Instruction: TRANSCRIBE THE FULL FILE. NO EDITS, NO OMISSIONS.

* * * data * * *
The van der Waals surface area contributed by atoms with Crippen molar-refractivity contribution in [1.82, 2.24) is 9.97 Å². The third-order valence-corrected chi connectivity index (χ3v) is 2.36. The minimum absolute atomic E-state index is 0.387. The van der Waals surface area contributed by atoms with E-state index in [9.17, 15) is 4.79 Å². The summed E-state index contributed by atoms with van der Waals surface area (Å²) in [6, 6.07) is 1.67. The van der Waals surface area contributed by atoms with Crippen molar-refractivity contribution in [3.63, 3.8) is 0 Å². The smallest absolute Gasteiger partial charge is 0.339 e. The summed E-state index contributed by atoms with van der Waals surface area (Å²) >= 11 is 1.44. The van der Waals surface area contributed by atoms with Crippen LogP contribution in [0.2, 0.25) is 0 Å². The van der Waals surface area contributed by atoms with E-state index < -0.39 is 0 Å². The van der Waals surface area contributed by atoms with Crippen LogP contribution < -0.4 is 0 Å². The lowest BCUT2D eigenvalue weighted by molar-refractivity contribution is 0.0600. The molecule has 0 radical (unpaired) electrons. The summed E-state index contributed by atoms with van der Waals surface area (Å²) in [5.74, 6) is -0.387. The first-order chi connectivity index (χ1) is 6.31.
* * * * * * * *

The van der Waals surface area contributed by atoms with Crippen molar-refractivity contribution in [1.82, 2.24) is 9.97 Å². The third-order valence-corrected chi connectivity index (χ3v) is 2.36. The minimum absolute atomic E-state index is 0.387. The van der Waals surface area contributed by atoms with E-state index in [9.17, 15) is 4.79 Å². The summed E-state index contributed by atoms with van der Waals surface area (Å²) in [6, 6.07) is 1.67. The van der Waals surface area contributed by atoms with Crippen molar-refractivity contribution in [3.63, 3.8) is 0 Å². The smallest absolute Gasteiger partial charge is 0.339 e. The summed E-state index contributed by atoms with van der Waals surface area (Å²) >= 11 is 1.44. The van der Waals surface area contributed by atoms with Crippen LogP contribution in [0.2, 0.25) is 0 Å². The van der Waals surface area contributed by atoms with E-state index < -0.39 is 0 Å². The van der Waals surface area contributed by atoms with Crippen LogP contribution < -0.4 is 0 Å². The lowest BCUT2D eigenvalue weighted by molar-refractivity contribution is 0.0600. The molecule has 0 radical (unpaired) electrons. The summed E-state index contributed by atoms with van der Waals surface area (Å²) in [5.74, 6) is -0.387. The first-order chi connectivity index (χ1) is 6.31.